Rare Wolves Making Comeback In Oregon

September 13th, 2018

A single photograph has made wildlife enthusiasts in the Oregon area very happy and mesmerized, as it shows something that hasn’t been seen for over 70 years. A wildlife camera was able to capture a family of rare gray wolves in an area where they were least expected.

You see, the grey wolves breed has been mostly gone in Oregon for a very long time. They used to be well-represented in numbers, but due to massive hunting as well as loss of habitat, no one has spotted a gray wolf pup in over seven decades.

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Oregon FB Source: Oregon FB

You can imagine the surprise when the camera revealed not one, but two wolf pups!

Luckily, efforts were made to stabilize the gray wolf population statewide (and in some other states as well), to make sure that the breed wouldn’t go extinct. It was a joint operation by the Oregon Department of Fish and Wildlife along with the same organization on a national level. The Confederated Tribes of Warm Springs also assisted.

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Wildlife Department BNR-Confederated Tribes of Warm Springs Source: Wildlife Department BNR-Confederated Tribes of Warm Springs

“A new pair of wolves in the White River Unit (southern Wasco County) south of Mt Hood has produced at least two pups this year”, the ODFW writes on their website.

“A remote camera on the Warm Springs Indian Reservation first captured images of two pups on Aug. 10. This marks the first known reproduction by wolves in the northern portion of Oregon’s Cascade Mountains since wolves began returning to the state in the 2000s.”

The baby wolves were spotted in the Mount Hood area, close to Mirror Lake and situated in the Hood River County. All three organizations are co-operating and monitoring this family of wolves, as they’re protected under the Endangered Species Act.

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Wikimedia Source: Wikimedia

In 2014, there was already a glimpse of hope of new wolves in the area.

Observers were able to spot a male wolf around four years ago, which is rare, but not extraordinarily so. However, things started to change when a female gray wolf was also seen two years after they spotted the first wolf. It didn’t take long before they realized that there was a good chance of them being mates.

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SpiritHoods Source: SpiritHoods

The news is especially heartwarming for Mr. Brooks Fahy, who is the executive director for the Predator Defense animal organization and lives in the area.

“Knowing wolves are back on Mount Hood is extra special for me,” he said to The Dodo. “I moved there in 1977. I always dreamed wolves would someday reoccupy their historic niche in this majestic rugged landscape.”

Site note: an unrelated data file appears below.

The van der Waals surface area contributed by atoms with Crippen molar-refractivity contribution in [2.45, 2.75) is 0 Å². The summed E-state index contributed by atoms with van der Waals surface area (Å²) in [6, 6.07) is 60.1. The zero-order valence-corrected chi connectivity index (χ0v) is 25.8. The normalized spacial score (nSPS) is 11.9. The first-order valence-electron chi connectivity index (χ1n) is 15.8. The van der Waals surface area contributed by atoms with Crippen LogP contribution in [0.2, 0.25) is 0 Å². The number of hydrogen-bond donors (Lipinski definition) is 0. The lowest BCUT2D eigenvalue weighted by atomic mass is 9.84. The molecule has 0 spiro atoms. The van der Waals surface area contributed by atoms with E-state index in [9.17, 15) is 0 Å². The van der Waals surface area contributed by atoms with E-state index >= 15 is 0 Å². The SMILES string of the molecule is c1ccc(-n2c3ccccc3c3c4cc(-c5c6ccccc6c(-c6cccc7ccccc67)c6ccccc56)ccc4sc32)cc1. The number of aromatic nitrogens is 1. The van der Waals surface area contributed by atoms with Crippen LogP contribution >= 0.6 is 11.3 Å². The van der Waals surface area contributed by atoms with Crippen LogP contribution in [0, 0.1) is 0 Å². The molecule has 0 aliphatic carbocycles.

The entire family of wolves is in good health and spirits, but it’s important to keep an eye on them and protect them as best as possible.

Both hunting and loss of habitat are threats that are still valid today.

“I am cautiously optimistic they will do well,” Brooks added. “I wish I could say the same for the rest of Oregon.”

The news has also been brought to the attention of the Wolf Conservation Center, who couldn’t be any more thrilled.

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Oregon Wild Source: Oregon Wild

“The birth of these adorable pups represents an important milestone in wolf conservation,” director Maggie Howell said to The Dodo.

“The gray wolf’s amazing comeback from the brink of extinction is a testament to the success of the Endangered Species Act — one of most successful bipartisan pieces of legislation our country has ever adopted.”

However, there is still some controversy and a number of complications regarding state laws. Some wolves in Oregon are allowed to be killed if they interfere with the ranching industry.

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Oregon Dept. of Fish and Wildlife Source: Oregon Dept. of Fish and Wildlife

“Just last week, ODFW reissued a kill permit to a rancher in Wallowa County who lost a calf to wolves, allowing him to shoot one wolf from the Chesnimnus pack on his public land grazing allotment,” the Wolf Conservation Center states.

“This brings up very a serious question — should Oregon be allowed to kill wolves on America’s public lands to benefit the profit margins of a private business?”

It looks like there’s still some work to be done – but the positive news about these two wolf pups definitely hasn’t gone unnoticed.

We can only hope that the gray wolves will no longer face extinction one day and can live their lives without worrying about hunters or losing their home.

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Source: The Dodo, Time, WCC, PredatorDefense, ODFW